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City of Sparks, Reno collaborate in repairs to TMWRF
by Garrett E. Valenzuela
Nov 12, 2013 | 1807 views | 0 0 comments | 30 30 recommendations | email to a friend | print
Contributed graphic -- The Sparks City Council was back in session Tuesday after the Veteran's Day holiday and approved additional funds for the Truckee Meadows Water Reclamation Facility electrical repairs.
Contributed graphic -- The Sparks City Council was back in session Tuesday after the Veteran's Day holiday and approved additional funds for the Truckee Meadows Water Reclamation Facility electrical repairs.
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The Sparks City Council convened Tuesday following the Veteran’s Day holiday and was right back to business as it approved additional reimbursement to the City of Reno for an amended contract for Phase 2 electrical improvements at the Truckee Meadows Water Reclamation Facility (TMWRF).

The City of Sparks will give the City of Reno a little more than $86,000 covering its share of the additional $274,190 for the amended contract between Reno and CDM-Smith, bringing the total cost to $729,670 for CDM-Smith’s consulting and design services. The City of Sparks owns about 31 percent of TMWRF in a shared ownership with the City of Reno.

Deputy City Manager for Community Services Neil Krutz said Phase 2 electrical upgrades are still in the works, but Phase 1 replaced transformers, and the switch gears and low voltage distribution centers associated with them, at TMWRF in order to comply with the Environmental Protection Agency permit and to benefit the “health and safety of plant personnel.”

“During the course of design for the Phase II electrical, several needed improvements were identified that were not included in the original scope of work,” Krutz said in his report. “The additional scope of work will include addressing key electrical issues in the nitrification facility, filter building and the design of quick connects for generators to supply emergency power to facility buildings in the event of an electrical failure.”

Reno City Manager Andrew Clinger said in a staff report that one major improvement as part of the amended contract will be installation of standby power quick connect facilities throughout the plant to help provide a quick access to mobile standby power facilities during a localized power failure. Design engineers discovered a near failure of the medium voltage switch gear during plant evaluation which, if failed, “would have left TMWRF unable to treat waste water for an extended period of time.”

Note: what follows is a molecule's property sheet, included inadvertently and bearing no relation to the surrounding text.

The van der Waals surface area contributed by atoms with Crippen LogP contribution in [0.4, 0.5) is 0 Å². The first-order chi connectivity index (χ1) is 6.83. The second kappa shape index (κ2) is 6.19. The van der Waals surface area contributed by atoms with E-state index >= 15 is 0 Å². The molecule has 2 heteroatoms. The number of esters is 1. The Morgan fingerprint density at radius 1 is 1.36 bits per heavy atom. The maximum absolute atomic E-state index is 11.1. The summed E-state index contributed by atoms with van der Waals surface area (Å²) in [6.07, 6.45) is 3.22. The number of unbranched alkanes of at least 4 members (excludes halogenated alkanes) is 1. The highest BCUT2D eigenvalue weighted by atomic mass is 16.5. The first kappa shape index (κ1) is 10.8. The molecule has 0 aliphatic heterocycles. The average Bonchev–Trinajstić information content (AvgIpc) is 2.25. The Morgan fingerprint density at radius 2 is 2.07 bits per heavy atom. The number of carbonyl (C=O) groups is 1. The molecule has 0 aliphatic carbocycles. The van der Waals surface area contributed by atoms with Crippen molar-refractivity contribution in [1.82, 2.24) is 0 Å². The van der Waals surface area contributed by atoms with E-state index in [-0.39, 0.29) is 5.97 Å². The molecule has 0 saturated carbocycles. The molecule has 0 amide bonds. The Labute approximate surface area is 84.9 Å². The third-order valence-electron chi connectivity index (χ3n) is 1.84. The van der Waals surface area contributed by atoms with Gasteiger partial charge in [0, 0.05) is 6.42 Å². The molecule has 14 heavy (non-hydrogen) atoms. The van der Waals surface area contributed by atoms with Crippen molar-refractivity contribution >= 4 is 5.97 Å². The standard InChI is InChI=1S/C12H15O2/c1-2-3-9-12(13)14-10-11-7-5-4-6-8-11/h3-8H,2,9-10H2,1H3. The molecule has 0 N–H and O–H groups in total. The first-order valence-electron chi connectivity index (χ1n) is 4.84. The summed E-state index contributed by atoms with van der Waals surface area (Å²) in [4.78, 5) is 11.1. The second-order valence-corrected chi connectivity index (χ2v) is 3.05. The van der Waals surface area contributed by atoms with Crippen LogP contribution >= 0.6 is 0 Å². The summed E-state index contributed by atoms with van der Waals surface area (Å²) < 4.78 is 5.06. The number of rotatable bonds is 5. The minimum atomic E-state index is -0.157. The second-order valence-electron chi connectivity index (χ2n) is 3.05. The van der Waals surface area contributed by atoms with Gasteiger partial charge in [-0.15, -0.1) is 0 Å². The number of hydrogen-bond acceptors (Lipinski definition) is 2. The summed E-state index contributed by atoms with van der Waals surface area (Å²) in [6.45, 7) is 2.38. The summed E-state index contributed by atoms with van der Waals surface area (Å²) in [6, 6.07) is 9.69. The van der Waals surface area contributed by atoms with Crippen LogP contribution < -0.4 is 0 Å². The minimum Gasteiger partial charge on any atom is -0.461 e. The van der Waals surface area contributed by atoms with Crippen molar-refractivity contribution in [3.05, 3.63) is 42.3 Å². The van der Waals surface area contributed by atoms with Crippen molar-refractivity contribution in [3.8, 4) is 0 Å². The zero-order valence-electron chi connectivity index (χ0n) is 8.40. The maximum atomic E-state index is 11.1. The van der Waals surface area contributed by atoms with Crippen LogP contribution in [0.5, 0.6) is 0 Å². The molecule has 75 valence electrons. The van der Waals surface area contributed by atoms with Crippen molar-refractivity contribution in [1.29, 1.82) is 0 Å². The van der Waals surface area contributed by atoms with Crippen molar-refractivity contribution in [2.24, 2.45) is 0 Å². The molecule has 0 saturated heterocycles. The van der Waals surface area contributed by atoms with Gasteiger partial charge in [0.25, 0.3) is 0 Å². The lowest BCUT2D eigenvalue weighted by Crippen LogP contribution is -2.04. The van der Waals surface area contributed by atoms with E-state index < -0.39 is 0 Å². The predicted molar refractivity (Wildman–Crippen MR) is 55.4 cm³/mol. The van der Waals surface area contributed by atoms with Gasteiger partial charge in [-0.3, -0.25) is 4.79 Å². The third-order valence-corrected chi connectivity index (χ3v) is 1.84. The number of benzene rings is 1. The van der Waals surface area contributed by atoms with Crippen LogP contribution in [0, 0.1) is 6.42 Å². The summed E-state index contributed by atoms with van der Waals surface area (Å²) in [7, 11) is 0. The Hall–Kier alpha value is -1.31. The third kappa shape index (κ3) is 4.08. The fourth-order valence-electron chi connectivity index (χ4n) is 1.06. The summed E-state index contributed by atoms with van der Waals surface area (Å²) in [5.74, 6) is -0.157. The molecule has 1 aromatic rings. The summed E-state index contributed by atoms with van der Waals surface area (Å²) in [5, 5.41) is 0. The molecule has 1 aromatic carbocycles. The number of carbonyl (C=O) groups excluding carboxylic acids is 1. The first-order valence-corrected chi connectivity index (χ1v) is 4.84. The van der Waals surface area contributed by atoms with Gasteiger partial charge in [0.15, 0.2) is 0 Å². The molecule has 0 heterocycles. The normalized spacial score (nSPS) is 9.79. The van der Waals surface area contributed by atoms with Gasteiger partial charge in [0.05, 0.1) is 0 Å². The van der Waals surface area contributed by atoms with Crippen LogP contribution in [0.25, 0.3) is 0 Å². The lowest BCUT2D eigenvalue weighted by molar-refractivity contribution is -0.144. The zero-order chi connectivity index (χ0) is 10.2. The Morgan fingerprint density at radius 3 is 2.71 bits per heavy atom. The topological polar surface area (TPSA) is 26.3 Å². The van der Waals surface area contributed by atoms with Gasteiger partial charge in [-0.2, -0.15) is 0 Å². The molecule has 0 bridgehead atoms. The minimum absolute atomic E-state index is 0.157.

The Sparks City Council also received a presentation on the Sparks Middle School Compassion Fund by Chris Askin, president of the Community Foundation of Western Nevada. The fund was started the day after the fatal shooting at Sparks MIddle School in October and Askin said gifts began filtering in immediately through online, phone and mail contributions.

The Community Foundation said Tuesday more than 100 gifts were received totaling more than $16,000. Contributions were either sent in or were organized fundraisers through various outside groups who promised the donations to the fund.

Tracy Turner, chief philanthropy officer at the Community Foundation, cited the Swing for Sparks event Saturday at the Reno Aces Ballpark which raised nearly $3,700 for the SMS Compassion Fund. Turner said totals are tallied every Thursday, which means the fund will be close to $20,000 by the week’s end.

“Because we had the fund set up so quickly, many of the telephone calls coming in about planning fundraisers were very emotional,” Turner said. “We were able to refer them to sources where they could find help and relief as well.”

Turner held up a bucket bearing the Sparks Middle School logo and said it was placed at the University of Nevada, Reno’s Mackay Stadium entry gate during the Cannon Game against the University of Nevada, Las Vegas. She said a thick layer of change was collected along with bills ranging from $1 to $100, collecting more than $5,200 in one afternoon.

“Three checks were delivered to the victim’s families and two more will go out this week,” Turner said. “It was important that we get the money out as soon as possible. The families had an opportunity to ask questions about how the fund works so they could have a high degree of confidence the fund was doing what it was supposed to do.”

Councilwoman Julia Ratti was the chair of the SMS Compassion Fund committee and she expressed her gratitude toward the Community Foundation and the Sparks community for supporting the affected families.

“Unfortunately, in situations like this, there is a lot of opportunity for fraud,” Ratti said. “I am so proud of the relationship with the Community Foundation and I knew they were the absolute right people to go to. I think it was important for the people at Sparks Middle School, and everyone affected, to hear the message being sent from the community and that they were there to support them in an unintrusive way.”
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